It was Doc (Donald) Poll who first caught the eye of a young lady named Mary Belle at a New Year’s Eve dance in Kitchener, 1943. From across the hall, she winked at him and he saw it; he walked over and they began a dance together that would last nearly eight decades.
“I liked him right from the start,” Mary Belle says, looking over to Doc as they sit together in a quiet lounge in their home at Kitchener’s Village of Winston Park.
Doc walked her home that night, the story continues, and they saw each other one more time before he had to go to Ottawa. He was preparing to join the fighting in Europe with the Canadian army, and he would only have one more furlough before he sailed overseas. He spent 12 of those 14 days with Mary Belle before they said a long goodbye, and their following courtship and eventual engagement would be relegated to correspondence by letter for the next three years.
As they share their story today, Mary Belle points to a beautiful handcrafted wooden box filled with mementos and some 300 letters sent from her loving husband before they were married. She kept every one, each a treasure from an era that has long since given way to the immediacy of phone calls, text messages and social media connections.
Each letter was a new chance to get to know a little more of the man she was falling in love with, and he would look forward to her every reply in the darkness of The Second World War. Doc asked his mother to buy the diamond ring that remains on her hand today while he was away, making sure she understood to buy something worthy of the woman he wanted to marry. They gave it to her at Christmas on his behalf, and then she awaited his safe return.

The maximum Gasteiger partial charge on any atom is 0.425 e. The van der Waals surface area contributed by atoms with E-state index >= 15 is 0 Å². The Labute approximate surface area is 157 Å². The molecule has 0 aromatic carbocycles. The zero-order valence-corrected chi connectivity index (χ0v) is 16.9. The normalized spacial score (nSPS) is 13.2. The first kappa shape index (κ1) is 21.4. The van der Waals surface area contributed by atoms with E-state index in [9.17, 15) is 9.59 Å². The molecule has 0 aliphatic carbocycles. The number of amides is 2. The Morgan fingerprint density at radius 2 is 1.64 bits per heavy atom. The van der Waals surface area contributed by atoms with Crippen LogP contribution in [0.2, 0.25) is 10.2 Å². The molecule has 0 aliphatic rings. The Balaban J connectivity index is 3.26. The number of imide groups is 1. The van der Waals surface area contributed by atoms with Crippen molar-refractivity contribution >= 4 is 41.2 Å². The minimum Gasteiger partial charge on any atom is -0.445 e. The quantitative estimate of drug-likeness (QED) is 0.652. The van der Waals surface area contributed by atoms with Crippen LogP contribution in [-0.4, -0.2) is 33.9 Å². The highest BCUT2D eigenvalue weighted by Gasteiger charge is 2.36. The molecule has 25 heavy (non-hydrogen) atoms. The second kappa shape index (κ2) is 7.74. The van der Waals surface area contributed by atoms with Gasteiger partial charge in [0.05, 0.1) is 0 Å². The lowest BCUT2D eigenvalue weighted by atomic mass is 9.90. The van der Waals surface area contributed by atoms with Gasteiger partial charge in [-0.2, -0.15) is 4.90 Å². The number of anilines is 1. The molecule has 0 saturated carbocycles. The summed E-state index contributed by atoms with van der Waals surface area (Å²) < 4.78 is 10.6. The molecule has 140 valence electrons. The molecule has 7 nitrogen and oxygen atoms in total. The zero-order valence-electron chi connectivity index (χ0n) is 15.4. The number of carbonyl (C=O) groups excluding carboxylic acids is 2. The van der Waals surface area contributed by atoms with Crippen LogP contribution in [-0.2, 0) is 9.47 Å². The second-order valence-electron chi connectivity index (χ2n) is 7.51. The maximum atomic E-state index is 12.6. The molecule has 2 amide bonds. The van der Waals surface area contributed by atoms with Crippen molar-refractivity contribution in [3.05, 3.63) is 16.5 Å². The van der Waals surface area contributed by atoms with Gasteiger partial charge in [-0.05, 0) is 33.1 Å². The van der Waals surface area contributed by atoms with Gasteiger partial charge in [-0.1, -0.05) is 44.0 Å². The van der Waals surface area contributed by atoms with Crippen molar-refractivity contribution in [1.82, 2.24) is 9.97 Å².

The day Doc stepped off the train in London, Ont. after the war ended remains the happiest day of Mary Belle’s life, she says, recounting how she and her future mother-in-law jockeyed for position to get the first kiss when they saw him.
“You’ve never seen such a happy crowd,” she recalls. “It was wall-to-wall with happy people and we waited there for him, and waited and waited.”
She thought the train would never come to a stop as it pulled into the station, but it eventually did and he was the third person to walk out of the car.
“When I saw him I elbowed through the crowd and I got to him,” she says with a wide smile, reaching to grab his hand, “and we’ve been together ever since.”
They’ve been married for 73 years now and touched countless lives through their volunteer time with the church community they helped build from the ground up shortly after they were married. They’re still a part of that church today, and their faith has been an important part of their life together, through all the sadness and joy that comes with it. Their love for each other was always most important, however, and those three years away during the war made them appreciate every day they could spend together afterwards.
“We were lonesome for each other,” Doc says, thinking back to the early days and the hundreds of letters written. “I certainly was anxious to get home.”
Once beside his wife, he never wanted to part from her again, and they’re grateful that it wasn’t long after Doc moved to Winston Park’s long-term care neighbourhoods that a space became available for Mary Belle.
Their rooms are side by side and they share as much time together as they can, thankful for the decades of happiness that guided them to this point in their lives.